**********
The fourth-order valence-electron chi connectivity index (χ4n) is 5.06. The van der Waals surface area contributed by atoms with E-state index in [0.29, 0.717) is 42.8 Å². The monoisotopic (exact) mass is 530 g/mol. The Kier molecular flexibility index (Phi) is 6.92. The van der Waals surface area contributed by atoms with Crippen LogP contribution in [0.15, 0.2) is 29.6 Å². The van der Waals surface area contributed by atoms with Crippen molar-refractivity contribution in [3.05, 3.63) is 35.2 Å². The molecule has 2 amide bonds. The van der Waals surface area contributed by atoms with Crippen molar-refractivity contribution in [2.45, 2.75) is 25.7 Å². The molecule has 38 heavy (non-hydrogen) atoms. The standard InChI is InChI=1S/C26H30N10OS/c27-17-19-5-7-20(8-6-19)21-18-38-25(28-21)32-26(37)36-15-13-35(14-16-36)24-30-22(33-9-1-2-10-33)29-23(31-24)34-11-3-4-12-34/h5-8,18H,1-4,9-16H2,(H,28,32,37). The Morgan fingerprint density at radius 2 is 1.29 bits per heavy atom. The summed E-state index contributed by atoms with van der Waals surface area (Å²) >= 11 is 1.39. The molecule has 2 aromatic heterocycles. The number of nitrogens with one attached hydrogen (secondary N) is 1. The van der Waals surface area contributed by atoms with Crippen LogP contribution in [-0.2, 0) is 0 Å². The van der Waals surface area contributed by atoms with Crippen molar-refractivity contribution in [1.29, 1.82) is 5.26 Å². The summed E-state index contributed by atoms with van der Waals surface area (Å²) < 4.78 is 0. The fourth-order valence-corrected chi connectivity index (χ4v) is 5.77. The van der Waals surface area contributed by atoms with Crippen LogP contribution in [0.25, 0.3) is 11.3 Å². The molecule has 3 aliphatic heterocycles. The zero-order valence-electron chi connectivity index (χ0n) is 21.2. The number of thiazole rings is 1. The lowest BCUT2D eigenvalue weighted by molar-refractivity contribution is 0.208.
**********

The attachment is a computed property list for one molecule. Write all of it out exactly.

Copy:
The fourth-order valence-electron chi connectivity index (χ4n) is 5.06. The van der Waals surface area contributed by atoms with E-state index in [0.29, 0.717) is 42.8 Å². The monoisotopic (exact) mass is 530 g/mol. The Kier molecular flexibility index (Phi) is 6.92. The van der Waals surface area contributed by atoms with Crippen LogP contribution in [0.15, 0.2) is 29.6 Å². The van der Waals surface area contributed by atoms with Crippen molar-refractivity contribution in [3.05, 3.63) is 35.2 Å². The molecule has 2 amide bonds. The van der Waals surface area contributed by atoms with Crippen molar-refractivity contribution in [2.45, 2.75) is 25.7 Å². The molecule has 38 heavy (non-hydrogen) atoms. The standard InChI is InChI=1S/C26H30N10OS/c27-17-19-5-7-20(8-6-19)21-18-38-25(28-21)32-26(37)36-15-13-35(14-16-36)24-30-22(33-9-1-2-10-33)29-23(31-24)34-11-3-4-12-34/h5-8,18H,1-4,9-16H2,(H,28,32,37). The Morgan fingerprint density at radius 2 is 1.29 bits per heavy atom. The summed E-state index contributed by atoms with van der Waals surface area (Å²) >= 11 is 1.39. The molecule has 2 aromatic heterocycles. The number of nitrogens with one attached hydrogen (secondary N) is 1. The van der Waals surface area contributed by atoms with Crippen LogP contribution in [-0.2, 0) is 0 Å². The van der Waals surface area contributed by atoms with Crippen molar-refractivity contribution in [1.29, 1.82) is 5.26 Å². The summed E-state index contributed by atoms with van der Waals surface area (Å²) < 4.78 is 0. The fourth-order valence-corrected chi connectivity index (χ4v) is 5.77. The van der Waals surface area contributed by atoms with Crippen LogP contribution in [0.25, 0.3) is 11.3 Å². The molecule has 3 aliphatic heterocycles. The zero-order valence-electron chi connectivity index (χ0n) is 21.2. The number of thiazole rings is 1. The lowest BCUT2D eigenvalue weighted by molar-refractivity contribution is 0.208.